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301 Redirect: [R=301,L] or [R=permanent,L]

Which one is correct?

     
4:12 am on Apr 18, 2004 (gmt 0)

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Hi, I want to change my domain name from www.abc.com to www.123.com (same IP address). After searched this forum, I found a lot of methods about 301 redirect in .htaccess. The followings are two versions:
1.
RewriteEngine On
Options +FollowSymlinks
RewriteRule ^(.*)$ [123.com...] [R=301,L]

2.
RewriteEngine on
Options +FollowSymlinks
RewriteRule ^(.*)$ [123.com...] [R=permanent,L]

So which one is correct?

4:13 am on Apr 18, 2004 (gmt 0)

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Sorry, I forget to search Apach DOC. You may find the answer here:
[httpd.apache.org...]
(Search 'permanent')
5:04 am on Apr 18, 2004 (gmt 0)

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301 and permanent are the same thing.
5:08 am on Apr 18, 2004 (gmt 0)

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Yes, they are equivalent.

Be aware that the code you found has a bug. The first two directives are reversed. The code order must be:


Options +FollowSymlinks
RewriteEngine on
RewriteRule ^(.*)$ http://www.123.com/$1 [R=301,L]

Some servers may already be configured with FollowSymLinks enabled. If so, then the Options +FollowSymlinks directive won't be needed. But if it is needed, it must come before RewriteEngine on.

Jim

5:39 am on Apr 18, 2004 (gmt 0)

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All my current .htaccess files use RewriteEngine before Options +FollowSymlinks, without any problem. But if I remove the Options +FollowSymlinks line, I will get a 403 forbidden error. Does this mean my server was configured with FollowSymLinks disabled? I tried to switch these two lines, no effect. Do I still need to update all my .htaccess files?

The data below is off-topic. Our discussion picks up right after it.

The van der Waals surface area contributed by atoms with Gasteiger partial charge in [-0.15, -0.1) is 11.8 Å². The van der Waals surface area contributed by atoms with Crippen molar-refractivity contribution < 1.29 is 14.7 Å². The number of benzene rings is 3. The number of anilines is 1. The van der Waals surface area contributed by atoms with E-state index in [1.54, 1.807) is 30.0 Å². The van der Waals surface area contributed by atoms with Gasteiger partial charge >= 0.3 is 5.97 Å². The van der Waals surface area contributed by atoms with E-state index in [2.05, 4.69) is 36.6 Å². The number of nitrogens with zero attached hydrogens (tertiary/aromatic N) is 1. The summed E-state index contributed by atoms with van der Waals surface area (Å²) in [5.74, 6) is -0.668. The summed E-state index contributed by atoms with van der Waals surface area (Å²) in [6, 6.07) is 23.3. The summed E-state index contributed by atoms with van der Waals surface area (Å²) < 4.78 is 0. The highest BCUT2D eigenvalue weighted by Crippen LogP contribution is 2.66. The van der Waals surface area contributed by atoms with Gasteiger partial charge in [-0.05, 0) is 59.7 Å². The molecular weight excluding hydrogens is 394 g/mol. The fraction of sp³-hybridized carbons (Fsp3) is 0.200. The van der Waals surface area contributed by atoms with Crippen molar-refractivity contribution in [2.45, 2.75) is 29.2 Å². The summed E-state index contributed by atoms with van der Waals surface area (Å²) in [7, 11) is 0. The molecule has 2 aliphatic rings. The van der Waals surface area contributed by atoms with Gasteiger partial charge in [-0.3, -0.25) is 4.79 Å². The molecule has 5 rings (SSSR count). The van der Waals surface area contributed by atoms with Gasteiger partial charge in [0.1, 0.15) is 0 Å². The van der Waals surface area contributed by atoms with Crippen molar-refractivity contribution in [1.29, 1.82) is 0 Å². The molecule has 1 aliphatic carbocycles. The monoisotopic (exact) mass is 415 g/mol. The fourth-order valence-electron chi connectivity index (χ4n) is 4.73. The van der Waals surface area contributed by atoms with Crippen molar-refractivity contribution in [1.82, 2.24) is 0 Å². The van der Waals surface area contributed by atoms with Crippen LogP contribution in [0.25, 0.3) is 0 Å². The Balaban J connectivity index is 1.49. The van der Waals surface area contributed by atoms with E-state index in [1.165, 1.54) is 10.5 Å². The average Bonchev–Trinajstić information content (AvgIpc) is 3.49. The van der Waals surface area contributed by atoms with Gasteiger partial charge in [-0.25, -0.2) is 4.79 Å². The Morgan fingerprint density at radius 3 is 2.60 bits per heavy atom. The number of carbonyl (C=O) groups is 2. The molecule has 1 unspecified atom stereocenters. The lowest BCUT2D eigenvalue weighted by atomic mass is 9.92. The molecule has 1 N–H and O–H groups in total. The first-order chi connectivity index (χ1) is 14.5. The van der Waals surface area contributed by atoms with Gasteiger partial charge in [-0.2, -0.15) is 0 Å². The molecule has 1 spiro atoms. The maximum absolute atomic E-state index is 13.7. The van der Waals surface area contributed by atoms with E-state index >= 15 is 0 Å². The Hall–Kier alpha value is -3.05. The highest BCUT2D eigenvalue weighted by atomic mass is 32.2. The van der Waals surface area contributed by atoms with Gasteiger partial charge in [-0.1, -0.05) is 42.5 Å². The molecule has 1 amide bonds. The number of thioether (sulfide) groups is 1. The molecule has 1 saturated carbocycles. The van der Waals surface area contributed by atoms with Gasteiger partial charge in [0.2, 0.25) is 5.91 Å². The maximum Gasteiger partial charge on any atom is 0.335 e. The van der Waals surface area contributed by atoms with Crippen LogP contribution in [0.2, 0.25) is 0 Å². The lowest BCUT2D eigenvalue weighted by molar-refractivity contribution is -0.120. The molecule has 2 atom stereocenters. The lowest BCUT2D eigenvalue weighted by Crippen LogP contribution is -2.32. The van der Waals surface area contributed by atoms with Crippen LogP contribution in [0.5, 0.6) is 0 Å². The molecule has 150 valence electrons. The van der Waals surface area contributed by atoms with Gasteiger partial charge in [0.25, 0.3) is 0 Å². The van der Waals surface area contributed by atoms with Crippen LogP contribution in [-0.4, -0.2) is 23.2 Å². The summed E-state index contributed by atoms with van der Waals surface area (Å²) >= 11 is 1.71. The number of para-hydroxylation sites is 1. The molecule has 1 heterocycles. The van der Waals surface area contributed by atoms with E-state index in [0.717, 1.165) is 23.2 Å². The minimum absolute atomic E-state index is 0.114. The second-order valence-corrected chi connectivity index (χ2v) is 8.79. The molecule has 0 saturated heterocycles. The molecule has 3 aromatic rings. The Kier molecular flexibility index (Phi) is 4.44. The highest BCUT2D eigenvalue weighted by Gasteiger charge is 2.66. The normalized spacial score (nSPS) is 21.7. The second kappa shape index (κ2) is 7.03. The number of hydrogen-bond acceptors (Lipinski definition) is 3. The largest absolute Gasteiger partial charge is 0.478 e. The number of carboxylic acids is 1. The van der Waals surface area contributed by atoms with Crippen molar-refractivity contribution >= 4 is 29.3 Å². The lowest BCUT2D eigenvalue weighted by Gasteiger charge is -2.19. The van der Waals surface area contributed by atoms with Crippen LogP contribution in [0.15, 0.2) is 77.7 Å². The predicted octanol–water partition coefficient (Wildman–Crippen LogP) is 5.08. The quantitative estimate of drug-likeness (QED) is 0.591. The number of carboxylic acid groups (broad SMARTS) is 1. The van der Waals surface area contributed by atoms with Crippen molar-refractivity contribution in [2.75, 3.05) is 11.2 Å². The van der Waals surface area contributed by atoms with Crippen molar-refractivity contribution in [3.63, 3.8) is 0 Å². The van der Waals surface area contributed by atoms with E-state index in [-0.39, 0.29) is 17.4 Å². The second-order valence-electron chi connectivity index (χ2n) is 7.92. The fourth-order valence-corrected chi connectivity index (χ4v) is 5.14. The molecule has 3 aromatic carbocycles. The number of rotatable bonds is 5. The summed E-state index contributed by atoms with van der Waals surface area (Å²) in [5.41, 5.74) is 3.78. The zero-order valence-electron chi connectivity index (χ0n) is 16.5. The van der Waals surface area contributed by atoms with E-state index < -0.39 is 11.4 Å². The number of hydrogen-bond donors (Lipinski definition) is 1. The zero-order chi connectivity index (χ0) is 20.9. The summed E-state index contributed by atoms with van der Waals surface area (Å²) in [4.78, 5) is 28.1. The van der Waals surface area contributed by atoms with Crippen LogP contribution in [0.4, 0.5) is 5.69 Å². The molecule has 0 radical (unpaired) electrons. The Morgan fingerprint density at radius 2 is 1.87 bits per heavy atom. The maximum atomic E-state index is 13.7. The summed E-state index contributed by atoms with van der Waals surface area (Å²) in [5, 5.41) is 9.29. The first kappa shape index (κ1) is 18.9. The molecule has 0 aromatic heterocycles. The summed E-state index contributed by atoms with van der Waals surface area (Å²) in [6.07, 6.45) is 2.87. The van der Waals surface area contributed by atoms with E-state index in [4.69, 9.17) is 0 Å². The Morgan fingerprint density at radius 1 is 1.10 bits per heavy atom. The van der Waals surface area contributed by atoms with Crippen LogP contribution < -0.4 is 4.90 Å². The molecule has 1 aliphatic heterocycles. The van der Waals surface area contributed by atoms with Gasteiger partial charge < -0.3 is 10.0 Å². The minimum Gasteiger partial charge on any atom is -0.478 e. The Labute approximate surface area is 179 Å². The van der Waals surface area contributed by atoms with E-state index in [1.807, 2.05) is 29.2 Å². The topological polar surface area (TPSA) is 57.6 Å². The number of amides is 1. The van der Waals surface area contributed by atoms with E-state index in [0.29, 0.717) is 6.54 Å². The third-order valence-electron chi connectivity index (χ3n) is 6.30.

3:06 pm on Apr 21, 2004 (gmt 0)

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> All my current .htaccess files use RewriteEngine before Options +FollowSymlinks, without any problem. But if I remove the Options +FollowSymlinks line, I will get a 403 forbidden error. Does this mean my server was configured with FollowSymLinks disabled?

No, it might mean that in order to avoid the 403-Forbidden error, it is necessary to execute one of your RewriteRules. If neither FollowSymLinks nor SymLinksIfOwnerMatch is enabled, then mod_rewrite is disabled, so your rule does not get executed, and the result is a request for a disallowed file or directory.

> I tried to switch these two lines, no effect. Do I still need to update all my .htaccess files?

No, if it's not broken, don't fix it! I need to remind myself occasionally of a fact about Apache that is not obvious: Directives in .htaccess are not processed in the order that they appear. They are processed in the order that their corresponding modules execute, as set by the server config. This can vary, but the order of execution of some common modules is usually:

mod_setenv
mod_headers
mod_expires
mod_auth
mod_access
mod_rewrite
mod_alias
mod_actions
mod_dir
mod_include
mod_mime

And it appears that core Apache directives (such as 'Options') execute first of all.

Each of these modules takes its turn going through your .htaccess file and executing the directives that it understands. So the order of directives in .htaccess cannot be used to control anything other than the order of execution *among directives processed by the same module*.

Jim

 

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